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story.lead_photo.caption NWA Democrat-Gazette/J.T. WAMPLER "His sermons are filled with knowledge and insight, and they're so meaningful. When you're sitting there, you feel as though he's talking directly to you -- but everyone else feels that as well. That's when you know it's a great sermon." -- Deacon Stacy Grovey

The Rev. Steve Sheely, pastor of Rolling Hills Baptist Church in Fayetteville, has a distinct memory of the moment he committed his life to Christ. The college student had just finished his freshman year at Oklahoma State University, and in the heat of an Oklahoma summer, he was trying to use physical exercise to work through the rough breakup of a relationship. He was discovering, that although he could tire his body, he could not tire his mind.

"Part of my [running] route was out in these wheat fields," Sheely remembers. "There is a cemetery out there, and it has a statue of Christ in front of it. It says, 'Come to me, all of you that labor and are heavy-laden, and I will give you rest.' I ran by there one day, and I thought, 'That's me.' I trotted up there and got on my knees, and I prayed: 'I don't know that much about you, but I know I need you.' I got up and kept running.

“When he hears a call, you just have to believe it. You have to wait on it. I keep having to learn the lesson in my own life that God’s timing is perfect, and it’s not always my timing. Steve has a deep faith and has definitely followed a nontraditional path in his ministry. Yeah, I do think it’s hard as the spouse of a minister — especially one that was kind of new to her own faith to believe in his call. … We talked a lot and we prayed a lot, and I think the fact that Steve is an excellent communicator was helpful.” — Marla Sheely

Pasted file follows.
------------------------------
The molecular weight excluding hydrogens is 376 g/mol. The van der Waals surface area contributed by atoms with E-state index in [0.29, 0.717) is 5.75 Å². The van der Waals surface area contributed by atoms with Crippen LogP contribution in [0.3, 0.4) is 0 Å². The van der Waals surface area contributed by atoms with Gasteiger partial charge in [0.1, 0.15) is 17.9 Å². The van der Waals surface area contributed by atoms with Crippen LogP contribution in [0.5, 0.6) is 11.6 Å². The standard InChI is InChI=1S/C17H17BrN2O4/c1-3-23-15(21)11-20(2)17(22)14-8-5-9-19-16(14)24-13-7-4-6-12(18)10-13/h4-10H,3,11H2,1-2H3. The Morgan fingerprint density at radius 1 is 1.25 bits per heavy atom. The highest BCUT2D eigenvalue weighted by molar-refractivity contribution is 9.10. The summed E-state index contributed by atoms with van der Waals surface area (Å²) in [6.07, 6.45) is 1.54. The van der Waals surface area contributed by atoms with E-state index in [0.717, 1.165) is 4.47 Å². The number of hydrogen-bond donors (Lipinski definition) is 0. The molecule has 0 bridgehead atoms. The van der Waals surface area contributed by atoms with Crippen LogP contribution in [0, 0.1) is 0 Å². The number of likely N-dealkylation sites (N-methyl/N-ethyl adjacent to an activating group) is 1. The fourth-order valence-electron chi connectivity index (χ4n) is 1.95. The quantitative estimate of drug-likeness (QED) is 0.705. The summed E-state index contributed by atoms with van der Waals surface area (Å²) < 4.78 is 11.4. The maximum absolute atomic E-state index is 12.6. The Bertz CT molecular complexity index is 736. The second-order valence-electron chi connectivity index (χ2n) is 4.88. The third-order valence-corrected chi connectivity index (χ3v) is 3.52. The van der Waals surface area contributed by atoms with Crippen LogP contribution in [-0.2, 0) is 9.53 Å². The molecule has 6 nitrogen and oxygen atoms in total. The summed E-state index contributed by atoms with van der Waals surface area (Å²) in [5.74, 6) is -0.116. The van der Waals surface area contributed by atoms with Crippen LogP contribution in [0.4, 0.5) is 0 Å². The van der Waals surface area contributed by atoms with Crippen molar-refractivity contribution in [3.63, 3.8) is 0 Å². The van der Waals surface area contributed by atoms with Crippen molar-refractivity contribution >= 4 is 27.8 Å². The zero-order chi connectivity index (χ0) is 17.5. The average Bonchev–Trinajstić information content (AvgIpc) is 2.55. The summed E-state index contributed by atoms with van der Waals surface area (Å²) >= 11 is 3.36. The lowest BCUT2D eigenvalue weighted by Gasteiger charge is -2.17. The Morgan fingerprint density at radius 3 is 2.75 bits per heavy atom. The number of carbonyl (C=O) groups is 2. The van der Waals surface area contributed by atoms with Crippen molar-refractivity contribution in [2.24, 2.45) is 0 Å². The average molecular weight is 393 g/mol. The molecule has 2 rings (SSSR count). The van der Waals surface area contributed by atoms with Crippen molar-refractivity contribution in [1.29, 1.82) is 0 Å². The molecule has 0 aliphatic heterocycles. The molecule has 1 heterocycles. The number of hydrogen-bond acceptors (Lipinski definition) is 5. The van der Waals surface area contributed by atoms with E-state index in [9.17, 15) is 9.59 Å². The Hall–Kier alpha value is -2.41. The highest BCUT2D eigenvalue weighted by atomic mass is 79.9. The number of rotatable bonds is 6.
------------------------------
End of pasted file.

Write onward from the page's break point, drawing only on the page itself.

“He’s just a really good community member, a good friend to all types of people and has made a real difference in the lives of, especially, the people in our support group … He really has meant a lot to the parents. If you talk to any of them, you would get the same type of report from them that you get from me because we all love him.” — Dr. Susan Averitt

“A friend of mine is in [Parents Left Behind] and she has told me, repeatedly, that he has such a gift for that ministry. [Sheely] has always said he feels like he’s just there to facilitate because he’s never lost a child. But the people who he ministers to feel as though that’s one of his God-given gifts.” — Deacon Stacy Grovey